Monthly Archives: June 2011


Missing: Fifty granite pillars

Granite in the garden

Granite chunks edge my gardens, the foundation of the house is granite fieldstone, I make paths with flat granite slabs, and whenever I dig into the back yard, I strike granite rubble. Scratch the surface anywhere on Mount Desert Island, and you will find granite.

Acadia National Park draws millions of visitors each year to climb its granite mountains and admire the steep rocky coast. Postcards feature warm pink granite edged by the white foam of the Atlantic. Frederic Church’s painting, Otter Creek, Mt. Desert, is of the cove behind my house and the granite notch I pass daily. In the mid-1800’s and early 1900’s granite was big industry on this island, and the first commercial quarry was here in the village of Otter Creek. Granite is the substance on which our lives are grounded.

I have been moving granite lately. Granite steps now separate the level grassy patch where the dining table is from the sloping hill to the woods. A crude wall has been built around the summer bedroom and constrains the pine needles strewn on the ground. I used crowbars and a dolly, and moved hundreds of pounds of rock. Each rock was touched, stroked and examined. The right shape and size was essential to fit the stones for the steps. One would be laid, and then another, and then an awkward space appeared. I removed them and tried again. Eventually, stone by stone, the puzzle was solved, and the steps created with a random pattern of about thirty pieces of granite.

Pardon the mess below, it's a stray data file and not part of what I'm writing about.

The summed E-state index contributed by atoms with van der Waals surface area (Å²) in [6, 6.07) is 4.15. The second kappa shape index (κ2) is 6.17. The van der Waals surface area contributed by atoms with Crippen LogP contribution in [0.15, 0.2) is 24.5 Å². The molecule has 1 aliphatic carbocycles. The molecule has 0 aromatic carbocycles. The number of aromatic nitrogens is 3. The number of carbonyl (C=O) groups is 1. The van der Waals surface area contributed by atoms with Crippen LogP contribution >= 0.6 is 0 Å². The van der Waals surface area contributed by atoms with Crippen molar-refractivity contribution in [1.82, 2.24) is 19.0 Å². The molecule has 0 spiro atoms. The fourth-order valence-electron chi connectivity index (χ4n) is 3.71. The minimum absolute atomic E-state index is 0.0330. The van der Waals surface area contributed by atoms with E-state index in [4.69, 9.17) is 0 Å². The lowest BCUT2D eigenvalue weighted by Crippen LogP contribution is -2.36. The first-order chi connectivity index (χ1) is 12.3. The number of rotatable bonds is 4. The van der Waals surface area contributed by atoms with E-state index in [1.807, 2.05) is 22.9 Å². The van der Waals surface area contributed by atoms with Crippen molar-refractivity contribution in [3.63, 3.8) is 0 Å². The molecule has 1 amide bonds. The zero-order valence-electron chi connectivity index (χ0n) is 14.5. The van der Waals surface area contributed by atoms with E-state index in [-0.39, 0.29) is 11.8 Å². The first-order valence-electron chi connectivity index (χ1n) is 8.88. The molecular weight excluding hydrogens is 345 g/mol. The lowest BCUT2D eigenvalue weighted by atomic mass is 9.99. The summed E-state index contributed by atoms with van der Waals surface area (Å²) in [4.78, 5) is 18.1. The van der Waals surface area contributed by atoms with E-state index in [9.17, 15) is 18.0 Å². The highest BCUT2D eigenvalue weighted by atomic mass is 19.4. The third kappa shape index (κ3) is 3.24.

Building with stone puts one in the moment. As I composed my steps, I would survey the collection of rocks I had hauled from throughout the yard and dumped in a pile. I appraised each one for the right fit. I would feel its edges, and ponder it from different angles. One wedge-shaped rock seemed too pointy, but rotated and inverted it was just right. Each rock when turned revealed different contours. I became mesmerized by the individual forms. There they were, odd shapes, sizes, and thicknesses. But which one would sit snug against the last rock I had placed? Just as I was convinced I’d have to go hunting for more rocks, that not one of them that would fit the next space, my perception would shift and with a satisfying sense of recognition a stone would stand out as right.